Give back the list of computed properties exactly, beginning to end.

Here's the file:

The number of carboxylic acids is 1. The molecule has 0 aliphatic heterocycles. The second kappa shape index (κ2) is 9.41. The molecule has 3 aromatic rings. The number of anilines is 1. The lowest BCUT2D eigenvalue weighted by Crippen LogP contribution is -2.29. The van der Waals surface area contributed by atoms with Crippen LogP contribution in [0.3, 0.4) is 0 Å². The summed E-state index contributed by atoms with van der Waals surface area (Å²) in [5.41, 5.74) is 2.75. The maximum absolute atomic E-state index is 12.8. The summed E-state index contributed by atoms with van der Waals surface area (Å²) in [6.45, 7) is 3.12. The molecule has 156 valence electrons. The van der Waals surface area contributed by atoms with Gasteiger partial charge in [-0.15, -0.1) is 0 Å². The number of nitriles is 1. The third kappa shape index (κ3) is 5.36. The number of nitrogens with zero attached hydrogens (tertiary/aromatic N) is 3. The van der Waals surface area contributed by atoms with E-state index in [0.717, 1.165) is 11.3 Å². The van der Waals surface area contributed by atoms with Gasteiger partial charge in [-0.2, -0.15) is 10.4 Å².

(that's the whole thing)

The number of carboxylic acids is 1. The molecule has 0 aliphatic heterocycles. The second kappa shape index (κ2) is 9.41. The molecule has 3 aromatic rings. The number of anilines is 1. The lowest BCUT2D eigenvalue weighted by Crippen LogP contribution is -2.29. The van der Waals surface area contributed by atoms with Crippen LogP contribution in [0.3, 0.4) is 0 Å². The summed E-state index contributed by atoms with van der Waals surface area (Å²) in [5.41, 5.74) is 2.75. The maximum absolute atomic E-state index is 12.8. The summed E-state index contributed by atoms with van der Waals surface area (Å²) in [6.45, 7) is 3.12. The molecule has 156 valence electrons. The van der Waals surface area contributed by atoms with Gasteiger partial charge in [-0.15, -0.1) is 0 Å². The number of nitriles is 1. The third kappa shape index (κ3) is 5.36. The number of nitrogens with zero attached hydrogens (tertiary/aromatic N) is 3. The van der Waals surface area contributed by atoms with E-state index in [0.717, 1.165) is 11.3 Å². The van der Waals surface area contributed by atoms with Gasteiger partial charge in [-0.2, -0.15) is 10.4 Å².